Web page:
In some ways, one could regard Laurie Anderson as the quiet innovator. Over the past three decades, she has built up a compelling, if fitful, discography of spoken word and experimental music albums; invented a handful of musical instruments; conceived of and performed several one-woman shows; and collaborated with a murderer’s row of East Village creatives, including Spalding Gray, William S. Burroughs, Peter Gabriel, and Adrian Belew. While her forward-thinking body of work earned her a place in Loves Goes to Buildings on Fire—the definitive text on the 1970s New York music scene—she is best known to the general public for her most private role: that of Lou Reed’s widow. Her second feature-length documentary, HEART OF A DOG, touches upon her brush with mortality—mostly through the waning years of her beloved terrier, Lolabelle.
Anderson made her directorial debut in HOME OF THE BRAVE, a documentary that depicted a Union City, NJ concert to support her album Mister Heartbreak. Released two years after STOP MAKING SENSE, the film shares some common technical ground with the Talking Heads’ tour de force, such as her use of rear-screen photo and video projections and a dance sequence (also featuring William S. Burroughs), HOME OF THE BRAVE pushes Byrne and Demme’s approach to its logical extreme. Anderson interacts with her onscreen projections, recalling the opening scene from STOP MAKING SENSE; she frequently addresses the audience directly with aphorisms, poetry, and fake newscasts; and her use of vocal manipulation suggests the abstractions of Byrne’s “big suit” from the end of his film. In a review of HOME OF THE BRAVE, Roger Ebert described her performance as “stimulating and joyful”, observing that “Anderson is saying: We’re surrounded by bankrupt images and music that is fascist noise, and they’re pounding away at us, trying to break us down, to kill the spark, but if we keep two things we will be able to survive. Those two things are a sense of wonder and the ability to laugh back.”
While HOME OF THE BRAVE was a critical success, it failed to connect at the box office. However, the film led Anderson to some unique small-screen opportunities. “What Do You Mean ‘We’?”, a half-hour narrative short, allowed Anderson to further explore the burdens of technology and cloning. Viewed now, the multiple exposures and analog video suggest 80s PBS gone self-aware and gender-bent, but Anderson’s wit and humanity shine through the technical limitations. Anderson’s multimedia experiments also led her to host the second season of Alive from Off-Center, a Night Flights-meets-Utne Reader showcase of short film and video.
As technology began to catch up with Anderson’s interests and abilities, she created a CD-ROM, Puppet Motel, that was released in 1995. She chose to spend the balance of the millennium working on live theatre, such as her one-woman show Moby-Dick, as well as collaborations with her peers and her innovations on musical instruments. (“Hang On To Your Emotions” is a high point of Lou Reed’s Set the Twilight Reeling, due in no small part to her tape-bow violin accompaniment.)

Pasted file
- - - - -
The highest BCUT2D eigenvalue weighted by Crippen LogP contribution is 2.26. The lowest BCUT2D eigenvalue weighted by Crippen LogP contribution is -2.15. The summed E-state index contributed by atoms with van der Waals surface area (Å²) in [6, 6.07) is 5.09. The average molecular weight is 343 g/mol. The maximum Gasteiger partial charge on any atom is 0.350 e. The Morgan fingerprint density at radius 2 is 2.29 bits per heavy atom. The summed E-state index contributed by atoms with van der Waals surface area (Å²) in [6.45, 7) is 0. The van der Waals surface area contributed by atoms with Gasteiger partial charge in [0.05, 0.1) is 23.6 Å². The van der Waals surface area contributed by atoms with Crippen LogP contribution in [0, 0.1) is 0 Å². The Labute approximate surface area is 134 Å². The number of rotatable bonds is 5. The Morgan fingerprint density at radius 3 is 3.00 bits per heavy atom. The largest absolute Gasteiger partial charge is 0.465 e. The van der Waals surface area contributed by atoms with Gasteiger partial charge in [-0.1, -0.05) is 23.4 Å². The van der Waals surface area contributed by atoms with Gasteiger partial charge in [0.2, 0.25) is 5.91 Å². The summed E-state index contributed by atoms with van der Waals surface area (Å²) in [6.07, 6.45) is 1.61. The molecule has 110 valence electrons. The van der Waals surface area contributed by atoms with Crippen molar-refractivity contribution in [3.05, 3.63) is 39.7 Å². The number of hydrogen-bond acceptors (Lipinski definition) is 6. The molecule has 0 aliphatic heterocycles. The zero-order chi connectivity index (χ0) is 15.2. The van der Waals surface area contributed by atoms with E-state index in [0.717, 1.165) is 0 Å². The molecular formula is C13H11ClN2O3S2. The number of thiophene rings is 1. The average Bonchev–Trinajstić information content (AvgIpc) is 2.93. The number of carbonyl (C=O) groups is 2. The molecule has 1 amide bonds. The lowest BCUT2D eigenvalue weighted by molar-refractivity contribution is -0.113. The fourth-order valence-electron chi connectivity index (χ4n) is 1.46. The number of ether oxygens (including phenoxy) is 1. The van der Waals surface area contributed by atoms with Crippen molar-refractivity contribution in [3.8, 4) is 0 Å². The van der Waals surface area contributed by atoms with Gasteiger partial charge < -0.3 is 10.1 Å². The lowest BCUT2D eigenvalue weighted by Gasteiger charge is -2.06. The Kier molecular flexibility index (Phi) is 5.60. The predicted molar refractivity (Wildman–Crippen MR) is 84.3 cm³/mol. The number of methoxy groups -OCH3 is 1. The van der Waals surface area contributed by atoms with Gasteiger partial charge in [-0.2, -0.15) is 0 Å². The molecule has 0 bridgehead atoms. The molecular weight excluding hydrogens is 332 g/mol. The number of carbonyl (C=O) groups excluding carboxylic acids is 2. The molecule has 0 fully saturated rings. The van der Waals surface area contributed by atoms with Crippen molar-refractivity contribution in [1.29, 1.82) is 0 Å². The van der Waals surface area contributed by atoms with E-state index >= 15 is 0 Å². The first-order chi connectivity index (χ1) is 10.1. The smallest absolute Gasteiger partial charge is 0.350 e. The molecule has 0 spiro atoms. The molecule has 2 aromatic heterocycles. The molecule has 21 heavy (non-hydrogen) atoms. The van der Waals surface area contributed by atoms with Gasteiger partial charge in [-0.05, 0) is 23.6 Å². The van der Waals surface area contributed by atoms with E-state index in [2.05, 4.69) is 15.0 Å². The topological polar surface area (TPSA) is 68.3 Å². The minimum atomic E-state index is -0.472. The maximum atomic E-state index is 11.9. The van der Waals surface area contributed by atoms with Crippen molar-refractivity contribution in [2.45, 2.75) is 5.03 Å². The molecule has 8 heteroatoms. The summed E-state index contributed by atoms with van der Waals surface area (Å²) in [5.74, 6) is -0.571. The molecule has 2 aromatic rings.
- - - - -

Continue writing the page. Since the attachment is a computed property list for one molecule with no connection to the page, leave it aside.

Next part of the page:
One gets the impression that Anderson would only return to filmmaking if there was something she could do in that medium and none other. Since depicting her dog’s life and death would have been challenging in a stage show or an album, directing and compiling a film made the most logistical sense. HEART OF A DOG has a more handmade feel than Home of the Brave, though its impressionistic narrative shares some DNA with Anderson’s live shows of the era.
In depicting Lolabelle’s final years, HEART OF A DOG allows Anderson to explore other subjects, such as the changes in Manhattan after 9/11, the pros and cons of different dog breeds, and ties to her family. While much of the material could seem heavy in another artist’s hands, but Anderson’s unsentimental eye and playful, deft touch give this film a poignant and witty quality. (One meditation on mortality is touched off by showing the blind Lolabelle’s many tricks, among them playing the piano and fingerpainting.)
Much to the disappointment of classic rock fans everywhere, Lou Reed figures into HEART OF A DOG only peripherally—he makes a cameo appearance in the film, and one of his songs plays over the closing credits. This is a feature, not a bug. Anderson had an impressive body of work before she clapped eyes on the iconic rocker. While their collaborations on his late-career albums were among the highlights, Laurie’s idiosyncratic vision deserves to stand on its own, and she is more than just a muse for the founder of the Velvet Underground.
The grainy digital video that comprises HEART OF A DOG might not be of the greatest quality, and with the film premiering on HBO soon, many might want to wait to see it at home. However, the understated, powerful themes of the film would benefit from the communal experience that a theatre like the Brattle could provide. Bring tissues, and be prepared for the lively conversation this film will inspire.